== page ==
What hasn’t worked? I’m sad to admit, that I don’t think shopping once in the month was enough this time around. I believe this has something to do with my over-ambitious cost-cutting goal combined with not planning for the weekend. In order to reduce the number of shopping trips, I really needed to account for those weekend meals. Without weekends, my meal plan was only 70% complete.

For the rest of the month, I may need to make one more trip to the store (focusing on a very targeted shopping list of a few specific items), so for March, I need to either: Plan meals including the weekends, or bite the bullet and go to the store more often. I’m leaning toward the first option. Costco on Saturdays is a madhouse! The fewer times I need to go, the better for my sanity and the pocketbook.

From February to March

My adjusted budget for February is to not spend more than an average of $125 per week. For March, I may be able to get this down to $100 per week, but only by better planning for the weekend meals as well.

In terms of all the other goals, I’ll continue as planned and re-assess at the end of the month.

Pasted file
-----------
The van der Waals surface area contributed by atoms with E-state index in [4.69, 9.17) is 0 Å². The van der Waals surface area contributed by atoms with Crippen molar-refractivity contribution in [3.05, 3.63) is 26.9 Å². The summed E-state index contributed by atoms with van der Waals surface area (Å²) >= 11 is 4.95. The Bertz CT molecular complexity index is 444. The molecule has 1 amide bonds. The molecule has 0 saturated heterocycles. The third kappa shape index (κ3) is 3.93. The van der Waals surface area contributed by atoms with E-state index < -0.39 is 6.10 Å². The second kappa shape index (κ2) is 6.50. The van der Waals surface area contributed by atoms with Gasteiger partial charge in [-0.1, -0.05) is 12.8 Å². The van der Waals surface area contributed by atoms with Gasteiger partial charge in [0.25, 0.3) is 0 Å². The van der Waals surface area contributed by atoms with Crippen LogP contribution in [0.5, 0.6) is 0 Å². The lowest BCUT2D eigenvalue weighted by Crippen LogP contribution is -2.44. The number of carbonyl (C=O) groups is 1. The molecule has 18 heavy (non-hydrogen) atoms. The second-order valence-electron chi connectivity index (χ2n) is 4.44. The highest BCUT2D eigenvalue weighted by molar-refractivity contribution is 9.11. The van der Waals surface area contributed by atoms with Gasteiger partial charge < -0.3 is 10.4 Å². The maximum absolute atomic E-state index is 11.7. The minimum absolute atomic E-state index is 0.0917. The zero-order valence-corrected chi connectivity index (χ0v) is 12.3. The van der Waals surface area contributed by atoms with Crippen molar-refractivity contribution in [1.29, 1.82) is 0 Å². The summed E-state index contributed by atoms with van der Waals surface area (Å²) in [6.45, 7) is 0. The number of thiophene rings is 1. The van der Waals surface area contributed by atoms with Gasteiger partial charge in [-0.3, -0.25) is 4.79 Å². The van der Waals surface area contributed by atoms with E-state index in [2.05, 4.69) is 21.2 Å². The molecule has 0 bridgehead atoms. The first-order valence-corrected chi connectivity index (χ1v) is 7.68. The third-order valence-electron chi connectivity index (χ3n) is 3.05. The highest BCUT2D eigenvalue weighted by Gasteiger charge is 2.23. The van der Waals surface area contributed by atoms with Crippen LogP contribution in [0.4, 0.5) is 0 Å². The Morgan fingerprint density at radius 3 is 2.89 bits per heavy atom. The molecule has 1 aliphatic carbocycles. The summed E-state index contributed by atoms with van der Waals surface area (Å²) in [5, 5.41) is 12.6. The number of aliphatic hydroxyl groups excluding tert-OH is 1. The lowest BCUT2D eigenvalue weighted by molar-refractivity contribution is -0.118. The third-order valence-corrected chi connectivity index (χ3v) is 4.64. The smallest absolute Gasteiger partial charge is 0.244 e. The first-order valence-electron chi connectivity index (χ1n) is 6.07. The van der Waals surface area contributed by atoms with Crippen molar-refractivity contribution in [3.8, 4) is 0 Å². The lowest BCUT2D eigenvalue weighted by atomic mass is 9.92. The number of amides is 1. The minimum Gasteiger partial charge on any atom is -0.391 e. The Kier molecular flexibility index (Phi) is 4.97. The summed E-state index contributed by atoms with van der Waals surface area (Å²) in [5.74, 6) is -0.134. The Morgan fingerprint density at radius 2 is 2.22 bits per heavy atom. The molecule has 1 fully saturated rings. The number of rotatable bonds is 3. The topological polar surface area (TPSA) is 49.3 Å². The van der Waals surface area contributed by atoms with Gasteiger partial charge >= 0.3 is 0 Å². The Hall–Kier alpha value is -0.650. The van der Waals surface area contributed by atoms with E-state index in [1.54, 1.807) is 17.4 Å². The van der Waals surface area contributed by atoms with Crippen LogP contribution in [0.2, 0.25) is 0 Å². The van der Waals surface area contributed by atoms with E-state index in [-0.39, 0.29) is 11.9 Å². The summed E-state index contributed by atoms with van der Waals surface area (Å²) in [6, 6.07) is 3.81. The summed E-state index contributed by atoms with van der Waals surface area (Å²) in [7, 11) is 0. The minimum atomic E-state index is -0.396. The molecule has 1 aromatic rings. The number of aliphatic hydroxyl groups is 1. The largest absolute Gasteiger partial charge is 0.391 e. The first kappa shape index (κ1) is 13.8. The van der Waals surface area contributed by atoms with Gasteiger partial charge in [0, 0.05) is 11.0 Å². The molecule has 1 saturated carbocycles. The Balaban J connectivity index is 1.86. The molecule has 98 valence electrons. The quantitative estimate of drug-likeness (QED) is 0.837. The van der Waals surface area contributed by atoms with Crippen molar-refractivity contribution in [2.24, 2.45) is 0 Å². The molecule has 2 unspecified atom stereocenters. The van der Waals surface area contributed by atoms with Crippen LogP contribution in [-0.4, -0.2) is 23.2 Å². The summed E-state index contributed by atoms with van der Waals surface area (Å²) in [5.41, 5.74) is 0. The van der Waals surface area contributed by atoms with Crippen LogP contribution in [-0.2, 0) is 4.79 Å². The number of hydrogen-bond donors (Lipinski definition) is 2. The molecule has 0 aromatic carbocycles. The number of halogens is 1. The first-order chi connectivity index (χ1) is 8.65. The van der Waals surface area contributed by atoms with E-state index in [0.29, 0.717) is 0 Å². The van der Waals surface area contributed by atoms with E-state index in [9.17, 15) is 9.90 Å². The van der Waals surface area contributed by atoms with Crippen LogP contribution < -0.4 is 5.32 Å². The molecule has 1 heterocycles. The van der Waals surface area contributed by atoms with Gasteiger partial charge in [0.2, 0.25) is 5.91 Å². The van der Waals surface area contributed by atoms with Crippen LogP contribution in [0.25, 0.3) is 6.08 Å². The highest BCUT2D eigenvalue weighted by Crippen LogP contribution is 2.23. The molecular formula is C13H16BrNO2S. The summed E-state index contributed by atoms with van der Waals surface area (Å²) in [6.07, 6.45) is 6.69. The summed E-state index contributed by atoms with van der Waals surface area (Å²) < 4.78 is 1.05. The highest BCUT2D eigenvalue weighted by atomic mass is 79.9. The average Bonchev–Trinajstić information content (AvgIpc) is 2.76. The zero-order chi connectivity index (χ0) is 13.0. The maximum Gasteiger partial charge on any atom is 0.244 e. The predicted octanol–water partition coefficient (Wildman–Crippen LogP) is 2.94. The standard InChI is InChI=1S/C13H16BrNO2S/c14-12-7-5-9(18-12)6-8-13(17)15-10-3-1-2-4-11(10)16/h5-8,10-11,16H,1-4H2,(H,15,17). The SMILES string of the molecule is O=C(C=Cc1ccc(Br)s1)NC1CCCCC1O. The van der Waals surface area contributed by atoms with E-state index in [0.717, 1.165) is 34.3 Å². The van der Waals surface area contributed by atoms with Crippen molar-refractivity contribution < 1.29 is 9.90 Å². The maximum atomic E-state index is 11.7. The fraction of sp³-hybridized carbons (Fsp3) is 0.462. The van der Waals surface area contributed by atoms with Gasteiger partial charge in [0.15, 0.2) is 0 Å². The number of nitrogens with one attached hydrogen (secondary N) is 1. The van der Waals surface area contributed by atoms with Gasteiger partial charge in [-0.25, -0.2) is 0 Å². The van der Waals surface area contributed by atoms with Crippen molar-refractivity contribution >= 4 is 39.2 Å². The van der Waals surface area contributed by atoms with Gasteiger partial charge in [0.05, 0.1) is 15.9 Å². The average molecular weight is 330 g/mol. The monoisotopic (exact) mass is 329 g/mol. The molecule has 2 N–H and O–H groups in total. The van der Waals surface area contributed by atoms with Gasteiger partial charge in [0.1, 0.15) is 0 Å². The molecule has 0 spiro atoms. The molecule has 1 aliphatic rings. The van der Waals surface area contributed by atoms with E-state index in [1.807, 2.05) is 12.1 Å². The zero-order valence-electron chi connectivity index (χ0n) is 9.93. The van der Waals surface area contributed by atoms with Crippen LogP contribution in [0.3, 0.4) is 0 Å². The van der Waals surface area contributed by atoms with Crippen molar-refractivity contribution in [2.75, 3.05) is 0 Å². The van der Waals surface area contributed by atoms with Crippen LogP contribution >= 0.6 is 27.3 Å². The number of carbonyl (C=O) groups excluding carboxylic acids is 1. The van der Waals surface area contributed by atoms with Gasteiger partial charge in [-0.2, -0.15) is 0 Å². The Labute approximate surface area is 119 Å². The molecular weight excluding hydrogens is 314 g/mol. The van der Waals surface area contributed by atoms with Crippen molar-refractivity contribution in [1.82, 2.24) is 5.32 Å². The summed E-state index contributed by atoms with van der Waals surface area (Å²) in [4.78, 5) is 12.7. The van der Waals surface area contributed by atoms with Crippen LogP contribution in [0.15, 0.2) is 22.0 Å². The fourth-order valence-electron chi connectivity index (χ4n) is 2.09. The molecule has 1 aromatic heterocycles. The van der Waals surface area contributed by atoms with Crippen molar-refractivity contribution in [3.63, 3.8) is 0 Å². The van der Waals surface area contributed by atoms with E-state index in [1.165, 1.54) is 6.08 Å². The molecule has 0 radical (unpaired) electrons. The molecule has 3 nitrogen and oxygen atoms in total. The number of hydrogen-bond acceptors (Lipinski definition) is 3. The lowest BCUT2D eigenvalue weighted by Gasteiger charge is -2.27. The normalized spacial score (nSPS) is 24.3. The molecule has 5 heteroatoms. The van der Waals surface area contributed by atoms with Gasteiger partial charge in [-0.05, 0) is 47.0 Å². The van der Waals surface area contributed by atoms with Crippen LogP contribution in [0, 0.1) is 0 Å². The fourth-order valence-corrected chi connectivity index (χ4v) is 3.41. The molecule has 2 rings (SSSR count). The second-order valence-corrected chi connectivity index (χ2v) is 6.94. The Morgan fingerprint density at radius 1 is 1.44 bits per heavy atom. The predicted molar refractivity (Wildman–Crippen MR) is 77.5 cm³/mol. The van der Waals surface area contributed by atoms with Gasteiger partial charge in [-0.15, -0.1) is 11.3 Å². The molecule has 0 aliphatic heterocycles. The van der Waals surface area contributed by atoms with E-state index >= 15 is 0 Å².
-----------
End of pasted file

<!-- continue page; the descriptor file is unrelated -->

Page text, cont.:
While not spot-on, the first half of February has largely been a Success! I’ll keep sticking to the plan, and we’ll see what happens…

Share
  •  
  •  
  •  
  •  
  •  

Croutons

Crunchy, wholesome, homemade croutons…

Share
  •  
  •  
  •  
  •  
  •  

So… I think I’ve mentioned that I’m currently on a brief low-carb thing (6 days left!). Naturally, that means I’ve been thinking about – what else – carbs. And what’s more carb-loaded than bread? Nothin’, that’s what!

While I haven’t actually made these tonight, I did take pictures when I made my last batch, so here we are… My homemade croutons sit in an airtight container, silently waiting for the day they’ll be used in a salad or with soup. I silently sit at my desk, wondering how many bites of delectable croutons would still be low-carb (by the way, if you’re wondering, the answer is “none”).

Oh well, they’ll wait. It’s not like they could go stale or anything. That’s because they are, in fact, made from stale bread. Or regular bread. Whatever’s handy, really. Homemade or store-bought, if it’s bread, and not actually spoiled (as in mouldy) then you can turn any kind of bread into delicious croutons.

All you need is time, a little oil (I like the spray kind) and an oven. And a baking sheet. And some seasoning, if you want it. Maybe a bowl…

Personally, I leave out any extra seasonings, and leave the flavours to the thing the crouton goes in. It usually works out pretty well. If you want to try mixing up flavours, I like pre-packaged sweet pepper and garlic seasoning. Just a dash goes a long way.